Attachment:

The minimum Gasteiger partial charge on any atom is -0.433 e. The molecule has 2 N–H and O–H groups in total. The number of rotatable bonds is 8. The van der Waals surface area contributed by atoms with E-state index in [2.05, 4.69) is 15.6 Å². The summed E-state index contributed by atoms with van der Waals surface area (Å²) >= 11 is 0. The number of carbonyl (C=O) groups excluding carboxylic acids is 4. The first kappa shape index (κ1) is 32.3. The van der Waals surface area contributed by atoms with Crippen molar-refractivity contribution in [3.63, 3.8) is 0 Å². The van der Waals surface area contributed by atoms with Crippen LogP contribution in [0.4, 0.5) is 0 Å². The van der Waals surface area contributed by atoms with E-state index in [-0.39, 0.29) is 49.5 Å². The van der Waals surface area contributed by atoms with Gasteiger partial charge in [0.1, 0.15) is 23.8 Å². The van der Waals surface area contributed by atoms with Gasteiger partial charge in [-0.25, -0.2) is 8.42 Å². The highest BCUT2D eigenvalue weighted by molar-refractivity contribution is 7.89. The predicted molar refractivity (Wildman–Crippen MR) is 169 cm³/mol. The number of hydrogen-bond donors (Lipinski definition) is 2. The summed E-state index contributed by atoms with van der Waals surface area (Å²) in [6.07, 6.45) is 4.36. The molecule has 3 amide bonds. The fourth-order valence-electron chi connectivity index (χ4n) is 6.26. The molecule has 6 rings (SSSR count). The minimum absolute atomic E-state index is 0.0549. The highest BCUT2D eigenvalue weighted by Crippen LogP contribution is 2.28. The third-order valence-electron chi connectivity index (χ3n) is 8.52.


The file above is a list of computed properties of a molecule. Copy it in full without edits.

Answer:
The minimum Gasteiger partial charge on any atom is -0.433 e. The molecule has 2 N–H and O–H groups in total. The number of rotatable bonds is 8. The van der Waals surface area contributed by atoms with E-state index in [2.05, 4.69) is 15.6 Å². The summed E-state index contributed by atoms with van der Waals surface area (Å²) >= 11 is 0. The number of carbonyl (C=O) groups excluding carboxylic acids is 4. The first kappa shape index (κ1) is 32.3. The van der Waals surface area contributed by atoms with Crippen molar-refractivity contribution in [3.63, 3.8) is 0 Å². The van der Waals surface area contributed by atoms with Crippen LogP contribution in [0.4, 0.5) is 0 Å². The van der Waals surface area contributed by atoms with E-state index in [-0.39, 0.29) is 49.5 Å². The van der Waals surface area contributed by atoms with Gasteiger partial charge in [0.1, 0.15) is 23.8 Å². The van der Waals surface area contributed by atoms with Gasteiger partial charge in [-0.25, -0.2) is 8.42 Å². The highest BCUT2D eigenvalue weighted by molar-refractivity contribution is 7.89. The predicted molar refractivity (Wildman–Crippen MR) is 169 cm³/mol. The number of hydrogen-bond donors (Lipinski definition) is 2. The summed E-state index contributed by atoms with van der Waals surface area (Å²) in [6.07, 6.45) is 4.36. The molecule has 3 amide bonds. The fourth-order valence-electron chi connectivity index (χ4n) is 6.26. The molecule has 6 rings (SSSR count). The minimum absolute atomic E-state index is 0.0549. The highest BCUT2D eigenvalue weighted by Crippen LogP contribution is 2.28. The third-order valence-electron chi connectivity index (χ3n) is 8.52.